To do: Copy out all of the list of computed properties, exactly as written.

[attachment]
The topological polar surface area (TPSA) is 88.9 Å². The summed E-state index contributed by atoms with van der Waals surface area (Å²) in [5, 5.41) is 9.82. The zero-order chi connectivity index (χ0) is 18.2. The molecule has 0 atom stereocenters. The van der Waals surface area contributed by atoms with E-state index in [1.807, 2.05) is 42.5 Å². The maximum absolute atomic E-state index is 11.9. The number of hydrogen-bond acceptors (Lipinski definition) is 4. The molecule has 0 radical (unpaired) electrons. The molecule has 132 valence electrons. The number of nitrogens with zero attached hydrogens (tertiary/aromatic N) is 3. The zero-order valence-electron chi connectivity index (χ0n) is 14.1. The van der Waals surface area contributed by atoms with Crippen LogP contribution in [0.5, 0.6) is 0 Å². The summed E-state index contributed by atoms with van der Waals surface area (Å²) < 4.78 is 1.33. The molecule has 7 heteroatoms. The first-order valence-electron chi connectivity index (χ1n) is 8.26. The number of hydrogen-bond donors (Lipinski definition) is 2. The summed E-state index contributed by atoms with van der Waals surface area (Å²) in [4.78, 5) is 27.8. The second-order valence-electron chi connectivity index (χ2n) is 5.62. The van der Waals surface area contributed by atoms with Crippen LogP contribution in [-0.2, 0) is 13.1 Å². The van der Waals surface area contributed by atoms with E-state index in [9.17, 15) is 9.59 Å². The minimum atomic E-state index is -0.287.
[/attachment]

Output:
The topological polar surface area (TPSA) is 88.9 Å². The summed E-state index contributed by atoms with van der Waals surface area (Å²) in [5, 5.41) is 9.82. The zero-order chi connectivity index (χ0) is 18.2. The molecule has 0 atom stereocenters. The van der Waals surface area contributed by atoms with E-state index in [1.807, 2.05) is 42.5 Å². The maximum absolute atomic E-state index is 11.9. The number of hydrogen-bond acceptors (Lipinski definition) is 4. The molecule has 0 radical (unpaired) electrons. The molecule has 132 valence electrons. The number of nitrogens with zero attached hydrogens (tertiary/aromatic N) is 3. The zero-order valence-electron chi connectivity index (χ0n) is 14.1. The van der Waals surface area contributed by atoms with Crippen LogP contribution in [0.5, 0.6) is 0 Å². The summed E-state index contributed by atoms with van der Waals surface area (Å²) < 4.78 is 1.33. The molecule has 7 heteroatoms. The first-order valence-electron chi connectivity index (χ1n) is 8.26. The number of hydrogen-bond donors (Lipinski definition) is 2. The summed E-state index contributed by atoms with van der Waals surface area (Å²) in [4.78, 5) is 27.8. The second-order valence-electron chi connectivity index (χ2n) is 5.62. The van der Waals surface area contributed by atoms with Crippen LogP contribution in [-0.2, 0) is 13.1 Å². The van der Waals surface area contributed by atoms with E-state index in [9.17, 15) is 9.59 Å². The minimum atomic E-state index is -0.287.